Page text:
Maxed Out - Public Safety - 13 WTHR Indianapolis

Maxed Out - Public Safety


Sandra Chapman/Eyewitness News Investigators

City firefighters take an oath to protect life and property. But now there's a wake up call at the Indianapolis Fire Department, to protect its ranks from maxing out.

13 Investigates revealed new findings of a federally funded study and takes you behind the scenes of fit for duty testing.

Captain Jim Redd takes a deep breath and pulls on a weight bar with all of his strength for 30-seconds.   He's measuring his upper body strength as part of a medical exam issued to firefighters.
Redd, a muscular, peer trainer at I.F.D. performs his task with relative ease.  He is the picture of health and takes fitness to the max.

Each year, he and the city's 900-plus firefighters stare down medical demons at Public Safety Medical.   It's a specialized health facility for the FBI, local police, and firefighters.

"Our goal is to make sure our people are competent and physically able to do their job," explains I.F.D.'s Safety and Training Chief, Robin Nicosin.

In fact, the government says firefighters must pass a rigorous cardiovascular exam to wear a respirator to become and remain on the job.
The idea is to catch heart problems during testing, not on a fire ground.

"You would think that you would catch a lot of these problems in the EKGs and that type of thing.  In fact they do," said Russ Sanders, the Central Regional Manager with the National Fire Protection Association

He's right, testing does detect underlying problems, but not always.
Public Safety's founder and medical director, Dr. Steve Moffatt says as many as 10-firefighters are pulled from duty each year for failed test.   Another ten to fifteen percent, or 90 to 100 are written an exercise prescription to ward off potential attacks.
According to Moffatt, "It's just an unnecessary and totally preventable death."

During standard testing, firefighters are required to work at only 80-percent of their maximum heart rate.  But a new ground breaking study at Station 10 shows firefighters working dangerously beyond what's measured during testing. 
Some work at 100-percent of their heart capacity for more than 20-minutes with elevated blood pressure.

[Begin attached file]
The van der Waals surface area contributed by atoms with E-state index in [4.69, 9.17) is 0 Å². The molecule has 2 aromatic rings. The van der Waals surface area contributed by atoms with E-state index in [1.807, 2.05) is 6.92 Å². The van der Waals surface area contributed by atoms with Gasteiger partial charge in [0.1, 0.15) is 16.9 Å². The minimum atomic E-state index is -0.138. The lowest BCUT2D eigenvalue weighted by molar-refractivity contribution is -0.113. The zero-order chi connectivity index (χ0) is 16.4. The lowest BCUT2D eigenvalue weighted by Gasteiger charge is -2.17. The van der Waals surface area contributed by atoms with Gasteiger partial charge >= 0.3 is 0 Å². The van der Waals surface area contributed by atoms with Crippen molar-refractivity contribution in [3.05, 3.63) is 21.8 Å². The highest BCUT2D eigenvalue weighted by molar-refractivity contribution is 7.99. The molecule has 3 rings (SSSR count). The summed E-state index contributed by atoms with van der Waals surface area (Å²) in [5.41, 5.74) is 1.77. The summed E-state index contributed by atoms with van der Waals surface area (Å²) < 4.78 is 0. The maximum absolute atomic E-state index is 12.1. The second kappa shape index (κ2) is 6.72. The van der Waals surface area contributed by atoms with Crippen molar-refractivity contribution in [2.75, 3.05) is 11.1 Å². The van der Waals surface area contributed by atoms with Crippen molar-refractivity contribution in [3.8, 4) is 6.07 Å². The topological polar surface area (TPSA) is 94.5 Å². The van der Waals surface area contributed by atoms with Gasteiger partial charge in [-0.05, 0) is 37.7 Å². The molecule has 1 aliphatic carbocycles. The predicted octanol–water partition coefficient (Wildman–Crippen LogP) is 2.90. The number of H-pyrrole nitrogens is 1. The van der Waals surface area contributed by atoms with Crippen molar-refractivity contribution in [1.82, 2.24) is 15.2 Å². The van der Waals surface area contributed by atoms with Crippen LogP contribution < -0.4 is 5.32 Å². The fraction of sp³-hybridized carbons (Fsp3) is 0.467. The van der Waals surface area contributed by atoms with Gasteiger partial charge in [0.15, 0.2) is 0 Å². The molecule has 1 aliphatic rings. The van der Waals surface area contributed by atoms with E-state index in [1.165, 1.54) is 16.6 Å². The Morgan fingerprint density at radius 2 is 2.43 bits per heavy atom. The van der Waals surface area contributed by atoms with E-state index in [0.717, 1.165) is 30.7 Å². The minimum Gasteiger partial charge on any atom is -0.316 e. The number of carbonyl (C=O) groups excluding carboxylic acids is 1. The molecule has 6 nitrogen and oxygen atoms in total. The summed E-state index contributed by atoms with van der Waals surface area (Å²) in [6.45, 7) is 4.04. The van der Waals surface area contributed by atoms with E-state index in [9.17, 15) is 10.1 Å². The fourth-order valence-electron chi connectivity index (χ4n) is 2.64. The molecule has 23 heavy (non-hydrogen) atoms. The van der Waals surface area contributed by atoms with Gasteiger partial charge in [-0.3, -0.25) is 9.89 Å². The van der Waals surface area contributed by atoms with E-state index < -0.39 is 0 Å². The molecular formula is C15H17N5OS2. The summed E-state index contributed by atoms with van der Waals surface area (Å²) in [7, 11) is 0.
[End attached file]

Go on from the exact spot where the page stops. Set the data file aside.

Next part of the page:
"It does concern me," said Moffatt.

The problem is a treadmill test cannot measure the added emotional stress a firefighter faces during a rescue or entrapment.

For Moffatt, the bottom line is: "How long can they work at that 100-percent and how long can they work beyond 100-percent?  That's where we need to get to," he told 13 Investigates.

That answer could help reduce injuries. 
In 2007, 204 Indianapolis Firefighters were hurt on the job.  The city paid out more than $616 thousand dollars in workers comp. 

In its effort to get better data, IFD is part of a 10-cities program to improve firefighter health.
13 Investigates was allowed a rare peek inside the department's testing ground.

It's an obstacle course simulating tasks at a fire scene.  And timed responses matter.

Every Indianapolis firefighter must undergo a fit for duty test each year.  They must complete 8-different stations within 8-minutes and 44 seconds.

13 Investigates followed Ladder 10's Gerald Schneidt. He's a 20-year veteran who at 54 years old can measure up to Captain Redd.  Not in muscle or size, but fitness.
"The quintessential firefighter.  He's not real big, but he's strong," said Dr. Jim Brown, Ph.D., describing Schneidt.     Brown is the researcher who conducted the study at I.F.D.  and tracked Schneidt's performance levels.   Researchers found him working at heart and blood pressure levels that could have flat-lined the less fit.

"I'm an old farm boy so I'm used to working hard -- working in the heat," said Schneidt.   "I was impressed with how long I could go with a high heart rate and not feel really really bad," he told 13 Investigates.
But he did make a conscious effort to slow down his breathing.  That tactic worked during the most strenuous part of his obstacle course testing:  the dummy pull.  It's a life-sized dummy simulating an unconscious person firefighters must pull to safety.

"You know that's 175-180 pounds I believe, so that's pretty taxing," Schneidt said moments after taking off his respirator after pulling the dummy around a cone and back.   "I feel good, a little winded but not bad," he added.

Researchers say "burst exercises" like this create a more accurate reading of a firefighter's physiological response on a fire scene.
"When I look back 40-years ago, none of that was an issue.  It used to be: 'You light em We'll fight em.'  That was the whole philosophy.  And if we kill a couple of firefighters doing it, then well you know, it's part of the deal," said Sanders as he weighed progress within the Fire Service.  

But some things have yet to change, namely firefighters working tired.

"You know these guys work every third day that means they spend a third of their life with dysfunctional sleep.  At least," said Dr. Brown.

Researchers and trainers agree that this is a big first step in changing the culture of the fire service.

"What's so great about it, it's things we've known but we can actually prove now," explained Battalion Chief Nicosin.   "We can make a difference for the next generation of firefighters," he said with a sense of satisfaction.

The new recruits are told to train often and as if their lives depend on it.   

But it's a good message for firefighters who are already upholding the age old promise.   It's prompting them to renew their commitment to preserve and protect, starting with themselves.

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